What makes Columbia University Law Professor John C. Coffee such a popular source for the financial media? He’s an expert on securities regulations, of course, but he’s also pithy, informed and available–a reporter’s dream. Reporters are gathering information and writing or broadcasting news faster than ever to meet the demands of the 24/7 news cycle. Experts who can speed that process are more likely to be quoted. Here are a few pieces of advice for developing an effective relationship with a journalist–print or broadcast.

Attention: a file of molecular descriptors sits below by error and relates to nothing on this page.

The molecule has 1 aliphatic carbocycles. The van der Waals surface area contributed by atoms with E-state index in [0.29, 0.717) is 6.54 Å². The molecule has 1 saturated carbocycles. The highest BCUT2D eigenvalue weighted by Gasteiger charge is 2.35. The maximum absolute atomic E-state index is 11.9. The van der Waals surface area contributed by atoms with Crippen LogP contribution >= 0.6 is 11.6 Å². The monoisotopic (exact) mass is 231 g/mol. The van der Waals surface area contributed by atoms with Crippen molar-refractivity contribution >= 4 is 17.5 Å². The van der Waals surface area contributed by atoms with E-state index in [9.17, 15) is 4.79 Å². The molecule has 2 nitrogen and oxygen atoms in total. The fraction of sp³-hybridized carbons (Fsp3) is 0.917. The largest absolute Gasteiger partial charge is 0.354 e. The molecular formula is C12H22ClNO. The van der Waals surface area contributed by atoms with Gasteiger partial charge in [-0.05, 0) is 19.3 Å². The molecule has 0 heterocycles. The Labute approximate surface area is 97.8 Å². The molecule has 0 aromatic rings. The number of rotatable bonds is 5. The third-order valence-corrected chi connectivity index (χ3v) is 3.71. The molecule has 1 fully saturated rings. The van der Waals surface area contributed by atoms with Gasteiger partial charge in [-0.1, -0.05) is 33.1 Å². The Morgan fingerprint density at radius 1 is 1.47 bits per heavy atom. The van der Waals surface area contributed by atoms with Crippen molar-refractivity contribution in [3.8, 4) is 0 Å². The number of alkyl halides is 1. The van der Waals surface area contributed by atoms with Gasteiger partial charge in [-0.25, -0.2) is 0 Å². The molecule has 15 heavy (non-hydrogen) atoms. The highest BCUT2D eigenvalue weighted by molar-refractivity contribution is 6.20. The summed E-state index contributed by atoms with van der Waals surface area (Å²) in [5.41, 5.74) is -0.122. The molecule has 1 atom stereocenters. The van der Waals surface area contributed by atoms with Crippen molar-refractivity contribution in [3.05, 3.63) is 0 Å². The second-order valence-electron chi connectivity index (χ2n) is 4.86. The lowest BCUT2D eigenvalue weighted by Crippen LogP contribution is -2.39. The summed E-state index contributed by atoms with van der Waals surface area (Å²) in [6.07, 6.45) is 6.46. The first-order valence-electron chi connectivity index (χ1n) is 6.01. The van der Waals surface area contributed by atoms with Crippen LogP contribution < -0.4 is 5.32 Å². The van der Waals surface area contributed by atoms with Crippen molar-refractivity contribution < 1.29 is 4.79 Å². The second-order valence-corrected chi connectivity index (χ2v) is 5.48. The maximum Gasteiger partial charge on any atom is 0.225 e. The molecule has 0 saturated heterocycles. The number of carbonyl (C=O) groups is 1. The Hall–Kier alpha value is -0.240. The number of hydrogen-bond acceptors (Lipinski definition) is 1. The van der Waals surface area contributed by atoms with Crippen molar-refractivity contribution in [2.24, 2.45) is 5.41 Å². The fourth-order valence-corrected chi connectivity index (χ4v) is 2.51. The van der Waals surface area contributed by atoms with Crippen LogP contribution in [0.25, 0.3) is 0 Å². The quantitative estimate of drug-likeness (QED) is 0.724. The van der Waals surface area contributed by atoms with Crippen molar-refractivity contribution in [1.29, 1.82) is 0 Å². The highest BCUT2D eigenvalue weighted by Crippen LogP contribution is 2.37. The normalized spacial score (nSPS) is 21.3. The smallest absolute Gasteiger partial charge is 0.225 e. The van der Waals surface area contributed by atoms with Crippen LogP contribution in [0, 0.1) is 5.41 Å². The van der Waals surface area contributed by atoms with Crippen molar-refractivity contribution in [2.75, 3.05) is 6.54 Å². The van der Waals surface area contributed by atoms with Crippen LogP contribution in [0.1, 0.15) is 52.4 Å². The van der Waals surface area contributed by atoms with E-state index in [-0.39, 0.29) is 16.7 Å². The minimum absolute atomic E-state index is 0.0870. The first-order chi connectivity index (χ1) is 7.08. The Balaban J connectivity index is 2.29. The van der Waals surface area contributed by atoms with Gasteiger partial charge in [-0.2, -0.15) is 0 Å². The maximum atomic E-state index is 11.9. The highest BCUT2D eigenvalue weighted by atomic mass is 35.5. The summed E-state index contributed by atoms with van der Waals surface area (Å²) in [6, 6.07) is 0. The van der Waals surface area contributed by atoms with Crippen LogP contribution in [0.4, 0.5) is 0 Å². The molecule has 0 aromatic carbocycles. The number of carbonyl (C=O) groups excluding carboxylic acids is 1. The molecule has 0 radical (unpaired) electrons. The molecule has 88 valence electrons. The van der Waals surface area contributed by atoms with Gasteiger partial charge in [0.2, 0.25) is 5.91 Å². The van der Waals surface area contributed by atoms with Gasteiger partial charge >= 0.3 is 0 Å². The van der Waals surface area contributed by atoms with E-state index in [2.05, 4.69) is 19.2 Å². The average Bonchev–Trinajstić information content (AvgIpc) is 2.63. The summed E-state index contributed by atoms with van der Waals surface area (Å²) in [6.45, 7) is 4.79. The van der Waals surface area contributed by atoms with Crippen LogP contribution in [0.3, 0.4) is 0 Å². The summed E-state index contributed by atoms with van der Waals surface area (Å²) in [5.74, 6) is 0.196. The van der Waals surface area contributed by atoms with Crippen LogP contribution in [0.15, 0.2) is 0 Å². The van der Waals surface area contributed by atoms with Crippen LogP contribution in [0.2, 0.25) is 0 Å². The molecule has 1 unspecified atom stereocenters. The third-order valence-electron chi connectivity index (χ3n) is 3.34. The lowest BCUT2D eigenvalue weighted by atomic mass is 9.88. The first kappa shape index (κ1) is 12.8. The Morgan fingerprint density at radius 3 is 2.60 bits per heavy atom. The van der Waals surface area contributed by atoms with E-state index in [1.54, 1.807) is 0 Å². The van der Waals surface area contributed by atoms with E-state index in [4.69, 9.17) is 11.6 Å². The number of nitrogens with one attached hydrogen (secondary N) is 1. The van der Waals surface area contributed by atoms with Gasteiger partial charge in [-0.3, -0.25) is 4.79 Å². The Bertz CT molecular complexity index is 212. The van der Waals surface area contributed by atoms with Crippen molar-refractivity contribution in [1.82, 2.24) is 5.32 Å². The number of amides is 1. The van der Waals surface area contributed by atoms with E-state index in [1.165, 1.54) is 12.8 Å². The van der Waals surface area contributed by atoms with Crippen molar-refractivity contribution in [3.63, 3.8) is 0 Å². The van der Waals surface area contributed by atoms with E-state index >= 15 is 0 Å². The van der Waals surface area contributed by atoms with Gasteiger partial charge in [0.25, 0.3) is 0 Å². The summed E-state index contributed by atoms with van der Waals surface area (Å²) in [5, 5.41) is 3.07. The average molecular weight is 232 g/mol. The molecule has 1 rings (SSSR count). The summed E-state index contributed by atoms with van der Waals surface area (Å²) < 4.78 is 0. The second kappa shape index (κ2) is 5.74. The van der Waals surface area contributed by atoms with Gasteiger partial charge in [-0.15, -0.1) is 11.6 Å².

1) Reporters like to call people they know. The best time to develop rapport with reporters is before they have a reason to call you. Get acquainted at formal events such as conferences or over a "getting to know you" coffee. Take the initiative and call or email a reporter you admire with useful updates about your industry that will help them produce informed, smart pieces. Stay within your area of expertise. If you aren't familiar with a topic, tell the reporter and if possible, suggest another expert. 2) Craft the quotable quote. We can't all be Warren Buffett, but we can try. Beyond his brilliance as an investor, Buffett has a gift for making the complex sound simple. The New York Times and other newspapers select a "Quotation of the Day" because quotes express a level of understanding or wisdom from someone who has special knowledge. You have special knowledge about your investment strategy or an industry you're invested in. Think of an analogy or a metaphor today to describe it. Get in the habit of updating it. 3) Be prepared. If a reporter calls out of the blue, ask to call back so you can prepare. Take a few minutes to review your understanding of the topic. Give simple, direct answers (see Warren Buffett, above). Repeat your comments to underscore or emphasize what you think are your most salient points. Prevent MEGO--My Eyes Glaze Over--by avoiding jargon and acronyms. Few reporters have the time to deal with inside baseball. Be polite and professional. Tell the truth. // Mitch Ackles